Many old living rooms and dining rooms have dark-stained windows, and indeed, many of the beautiful casings, stools, aprons and inner-stops are made from oak – mostly red oak, but sometimes the even more opulent ray-flecked white oak. (Less common, but also often seen, are casings made of stained birch, which can be mistaken for mahogany.)
However, the sashes – the up and down moving wooden frames that surround the glass are normally not made of oak. Here in Minnesota, they are made of Northern White Pine.
The sashes were also stained dark to match the oak (or birch, or some other hardwood,) and because the sashes are the same color as the more visible casings, many people mistakenly believe their sashes are also made of oak. They are not. They are made of pine.
Why two different species? Resin-rich pine naturally resists moisture so it is ideal for exterior applications. (Sills, blind stops, exterior casings and drip caps also need to resist moisture and are therefore also made of pine.)
Hardwoods like oak and birch have the qualities of beauty and durability and are therefore appropriate for interior applications.
This is one way to hold a sash when working on the bottom of the upper meeting rail.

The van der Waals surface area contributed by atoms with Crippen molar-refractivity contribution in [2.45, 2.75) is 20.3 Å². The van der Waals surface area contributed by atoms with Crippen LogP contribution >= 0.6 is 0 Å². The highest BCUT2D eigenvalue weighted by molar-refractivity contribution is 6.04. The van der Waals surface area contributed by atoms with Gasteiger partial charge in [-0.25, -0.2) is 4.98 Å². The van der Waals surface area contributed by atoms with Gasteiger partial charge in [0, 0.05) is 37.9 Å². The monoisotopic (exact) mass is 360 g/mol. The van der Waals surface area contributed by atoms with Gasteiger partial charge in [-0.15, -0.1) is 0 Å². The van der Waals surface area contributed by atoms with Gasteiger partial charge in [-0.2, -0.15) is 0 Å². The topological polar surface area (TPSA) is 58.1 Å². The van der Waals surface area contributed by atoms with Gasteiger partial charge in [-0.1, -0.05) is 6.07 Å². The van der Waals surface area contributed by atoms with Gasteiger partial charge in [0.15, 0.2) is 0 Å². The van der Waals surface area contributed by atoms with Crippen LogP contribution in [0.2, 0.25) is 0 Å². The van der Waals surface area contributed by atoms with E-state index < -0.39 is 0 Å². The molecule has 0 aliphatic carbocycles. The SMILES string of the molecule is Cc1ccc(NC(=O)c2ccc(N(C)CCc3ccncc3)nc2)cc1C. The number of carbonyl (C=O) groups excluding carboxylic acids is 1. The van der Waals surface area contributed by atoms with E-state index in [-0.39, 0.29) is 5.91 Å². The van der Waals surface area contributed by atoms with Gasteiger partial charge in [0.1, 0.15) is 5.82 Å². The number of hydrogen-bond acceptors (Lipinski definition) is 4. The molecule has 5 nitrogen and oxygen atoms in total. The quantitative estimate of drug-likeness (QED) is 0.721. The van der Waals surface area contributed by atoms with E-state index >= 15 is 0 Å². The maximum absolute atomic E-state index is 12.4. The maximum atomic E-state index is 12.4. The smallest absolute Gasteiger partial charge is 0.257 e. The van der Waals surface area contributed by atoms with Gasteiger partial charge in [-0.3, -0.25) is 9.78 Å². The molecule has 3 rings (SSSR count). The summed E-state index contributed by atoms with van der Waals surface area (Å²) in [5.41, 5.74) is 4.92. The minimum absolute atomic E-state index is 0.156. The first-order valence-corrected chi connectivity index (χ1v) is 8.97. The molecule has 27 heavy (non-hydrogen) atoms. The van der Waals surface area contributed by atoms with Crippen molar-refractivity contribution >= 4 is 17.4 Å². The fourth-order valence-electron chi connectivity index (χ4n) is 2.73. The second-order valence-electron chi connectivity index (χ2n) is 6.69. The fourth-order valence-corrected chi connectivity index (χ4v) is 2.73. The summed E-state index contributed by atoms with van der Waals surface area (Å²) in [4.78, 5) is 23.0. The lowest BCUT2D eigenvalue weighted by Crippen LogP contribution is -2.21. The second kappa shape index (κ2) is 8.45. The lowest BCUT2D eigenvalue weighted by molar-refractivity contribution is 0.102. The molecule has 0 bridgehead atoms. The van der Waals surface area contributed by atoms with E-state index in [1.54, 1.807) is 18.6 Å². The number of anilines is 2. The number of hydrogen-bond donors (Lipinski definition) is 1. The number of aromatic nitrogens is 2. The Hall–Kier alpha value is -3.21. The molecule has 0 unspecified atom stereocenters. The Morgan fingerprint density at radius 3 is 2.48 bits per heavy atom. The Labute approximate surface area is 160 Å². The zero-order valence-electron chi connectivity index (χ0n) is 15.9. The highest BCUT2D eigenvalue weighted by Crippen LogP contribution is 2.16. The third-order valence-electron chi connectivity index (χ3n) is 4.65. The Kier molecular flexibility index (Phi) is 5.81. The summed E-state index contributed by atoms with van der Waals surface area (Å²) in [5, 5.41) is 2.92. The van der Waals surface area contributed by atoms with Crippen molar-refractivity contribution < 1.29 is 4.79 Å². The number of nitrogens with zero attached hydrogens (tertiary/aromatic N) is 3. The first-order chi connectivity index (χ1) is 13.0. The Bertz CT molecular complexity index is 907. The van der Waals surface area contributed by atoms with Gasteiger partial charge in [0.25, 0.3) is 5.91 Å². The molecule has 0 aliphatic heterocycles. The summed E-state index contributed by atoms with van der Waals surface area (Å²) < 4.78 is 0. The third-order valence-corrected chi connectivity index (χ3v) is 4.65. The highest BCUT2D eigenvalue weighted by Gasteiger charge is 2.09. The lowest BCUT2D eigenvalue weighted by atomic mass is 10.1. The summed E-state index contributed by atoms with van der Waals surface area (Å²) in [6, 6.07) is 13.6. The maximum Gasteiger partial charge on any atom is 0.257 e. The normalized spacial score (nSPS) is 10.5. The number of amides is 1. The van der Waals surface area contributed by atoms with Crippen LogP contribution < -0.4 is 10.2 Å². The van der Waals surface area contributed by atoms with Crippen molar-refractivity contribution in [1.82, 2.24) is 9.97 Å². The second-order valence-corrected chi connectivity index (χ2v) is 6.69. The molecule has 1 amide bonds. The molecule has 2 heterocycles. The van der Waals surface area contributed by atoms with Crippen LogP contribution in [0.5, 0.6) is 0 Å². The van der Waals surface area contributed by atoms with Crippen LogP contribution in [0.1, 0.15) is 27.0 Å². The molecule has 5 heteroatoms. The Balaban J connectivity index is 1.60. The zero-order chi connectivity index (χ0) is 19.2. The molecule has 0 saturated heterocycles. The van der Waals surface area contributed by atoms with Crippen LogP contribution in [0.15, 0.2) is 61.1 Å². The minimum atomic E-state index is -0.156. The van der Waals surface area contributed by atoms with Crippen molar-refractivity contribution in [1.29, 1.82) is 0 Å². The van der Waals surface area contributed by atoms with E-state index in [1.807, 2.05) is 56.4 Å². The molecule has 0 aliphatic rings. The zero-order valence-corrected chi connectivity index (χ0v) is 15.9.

Even 40 grit ROS paper clogs on paint, so alternative abrasive media is preferable. These two angle grinder mounted discs don’t clog as quickly so in many respects they are the way to go.
The Strip Discs work well, but they are pricey and seem to disintegrate fairly quickly. They don’t chew up the wood quite as much as the Flap Discs but still need to be followed up with 80 or 100G paper.
The Flap Discs are more aggressive so a delicate touch is needed. They also don’t last too long but they are cheaper than the strip discs. More ROS sanding is needed with these – perhaps beginning with 60G.
A big disadvantage to using an angle grinder for paint removal is the lack of good dust collection. This means more cleanup and more protective equipment.